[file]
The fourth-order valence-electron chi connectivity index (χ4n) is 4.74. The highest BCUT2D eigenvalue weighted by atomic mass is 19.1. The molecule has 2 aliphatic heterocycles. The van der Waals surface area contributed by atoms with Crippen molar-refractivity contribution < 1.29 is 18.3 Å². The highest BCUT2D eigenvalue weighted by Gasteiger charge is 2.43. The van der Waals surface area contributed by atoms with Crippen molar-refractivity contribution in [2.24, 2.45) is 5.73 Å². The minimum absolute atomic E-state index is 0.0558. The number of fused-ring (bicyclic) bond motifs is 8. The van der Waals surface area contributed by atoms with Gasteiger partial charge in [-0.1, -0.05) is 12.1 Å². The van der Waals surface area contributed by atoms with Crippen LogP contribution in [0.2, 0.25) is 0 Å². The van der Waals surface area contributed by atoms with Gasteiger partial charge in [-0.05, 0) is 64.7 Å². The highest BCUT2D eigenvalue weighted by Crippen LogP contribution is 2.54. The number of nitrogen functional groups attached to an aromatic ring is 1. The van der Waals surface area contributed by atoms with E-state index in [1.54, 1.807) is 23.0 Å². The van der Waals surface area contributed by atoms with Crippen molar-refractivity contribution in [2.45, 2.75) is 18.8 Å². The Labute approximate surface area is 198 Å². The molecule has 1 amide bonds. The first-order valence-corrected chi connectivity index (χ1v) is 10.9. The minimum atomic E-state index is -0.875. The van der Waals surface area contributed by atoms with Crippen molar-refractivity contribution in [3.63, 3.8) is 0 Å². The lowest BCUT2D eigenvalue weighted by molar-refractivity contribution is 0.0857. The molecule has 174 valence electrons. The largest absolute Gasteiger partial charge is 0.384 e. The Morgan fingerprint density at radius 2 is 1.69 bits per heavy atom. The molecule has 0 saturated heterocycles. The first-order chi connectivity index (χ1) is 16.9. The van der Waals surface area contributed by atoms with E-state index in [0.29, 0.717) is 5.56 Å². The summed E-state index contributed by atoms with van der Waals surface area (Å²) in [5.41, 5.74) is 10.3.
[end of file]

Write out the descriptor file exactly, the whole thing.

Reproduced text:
The fourth-order valence-electron chi connectivity index (χ4n) is 4.74. The highest BCUT2D eigenvalue weighted by atomic mass is 19.1. The molecule has 2 aliphatic heterocycles. The van der Waals surface area contributed by atoms with Crippen molar-refractivity contribution < 1.29 is 18.3 Å². The highest BCUT2D eigenvalue weighted by Gasteiger charge is 2.43. The van der Waals surface area contributed by atoms with Crippen molar-refractivity contribution in [2.24, 2.45) is 5.73 Å². The minimum absolute atomic E-state index is 0.0558. The number of fused-ring (bicyclic) bond motifs is 8. The van der Waals surface area contributed by atoms with Gasteiger partial charge in [-0.1, -0.05) is 12.1 Å². The van der Waals surface area contributed by atoms with Crippen LogP contribution in [0.2, 0.25) is 0 Å². The van der Waals surface area contributed by atoms with Gasteiger partial charge in [-0.05, 0) is 64.7 Å². The highest BCUT2D eigenvalue weighted by Crippen LogP contribution is 2.54. The number of nitrogen functional groups attached to an aromatic ring is 1. The van der Waals surface area contributed by atoms with E-state index in [1.54, 1.807) is 23.0 Å². The van der Waals surface area contributed by atoms with Crippen molar-refractivity contribution in [2.45, 2.75) is 18.8 Å². The Labute approximate surface area is 198 Å². The molecule has 1 amide bonds. The first-order valence-corrected chi connectivity index (χ1v) is 10.9. The minimum atomic E-state index is -0.875. The van der Waals surface area contributed by atoms with Crippen molar-refractivity contribution in [3.63, 3.8) is 0 Å². The lowest BCUT2D eigenvalue weighted by molar-refractivity contribution is 0.0857. The molecule has 174 valence electrons. The largest absolute Gasteiger partial charge is 0.384 e. The Morgan fingerprint density at radius 2 is 1.69 bits per heavy atom. The molecule has 0 saturated heterocycles. The first-order chi connectivity index (χ1) is 16.9. The van der Waals surface area contributed by atoms with E-state index in [0.29, 0.717) is 5.56 Å². The summed E-state index contributed by atoms with van der Waals surface area (Å²) in [5.41, 5.74) is 10.3.